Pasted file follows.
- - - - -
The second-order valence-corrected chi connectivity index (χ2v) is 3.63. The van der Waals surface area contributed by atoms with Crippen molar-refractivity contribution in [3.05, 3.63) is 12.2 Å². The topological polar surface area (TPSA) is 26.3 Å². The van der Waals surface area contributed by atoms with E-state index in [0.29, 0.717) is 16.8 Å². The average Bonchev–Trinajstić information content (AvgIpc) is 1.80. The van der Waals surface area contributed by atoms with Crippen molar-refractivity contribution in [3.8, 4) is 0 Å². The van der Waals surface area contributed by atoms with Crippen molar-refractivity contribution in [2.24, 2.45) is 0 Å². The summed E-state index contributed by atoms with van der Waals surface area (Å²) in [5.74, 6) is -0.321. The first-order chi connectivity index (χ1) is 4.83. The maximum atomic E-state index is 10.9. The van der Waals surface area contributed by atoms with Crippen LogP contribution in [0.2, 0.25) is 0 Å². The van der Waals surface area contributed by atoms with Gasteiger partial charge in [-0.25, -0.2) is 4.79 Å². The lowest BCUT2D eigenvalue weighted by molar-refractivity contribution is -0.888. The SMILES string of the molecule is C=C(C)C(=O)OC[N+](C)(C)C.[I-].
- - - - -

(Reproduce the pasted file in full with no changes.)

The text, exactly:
The second-order valence-corrected chi connectivity index (χ2v) is 3.63. The van der Waals surface area contributed by atoms with Crippen molar-refractivity contribution in [3.05, 3.63) is 12.2 Å². The topological polar surface area (TPSA) is 26.3 Å². The van der Waals surface area contributed by atoms with E-state index in [0.29, 0.717) is 16.8 Å². The average Bonchev–Trinajstić information content (AvgIpc) is 1.80. The van der Waals surface area contributed by atoms with Crippen molar-refractivity contribution in [3.8, 4) is 0 Å². The van der Waals surface area contributed by atoms with Crippen molar-refractivity contribution in [2.24, 2.45) is 0 Å². The summed E-state index contributed by atoms with van der Waals surface area (Å²) in [5.74, 6) is -0.321. The first-order chi connectivity index (χ1) is 4.83. The maximum atomic E-state index is 10.9. The van der Waals surface area contributed by atoms with Crippen LogP contribution in [0.2, 0.25) is 0 Å². The van der Waals surface area contributed by atoms with Gasteiger partial charge in [-0.25, -0.2) is 4.79 Å². The lowest BCUT2D eigenvalue weighted by molar-refractivity contribution is -0.888. The SMILES string of the molecule is C=C(C)C(=O)OC[N+](C)(C)C.[I-].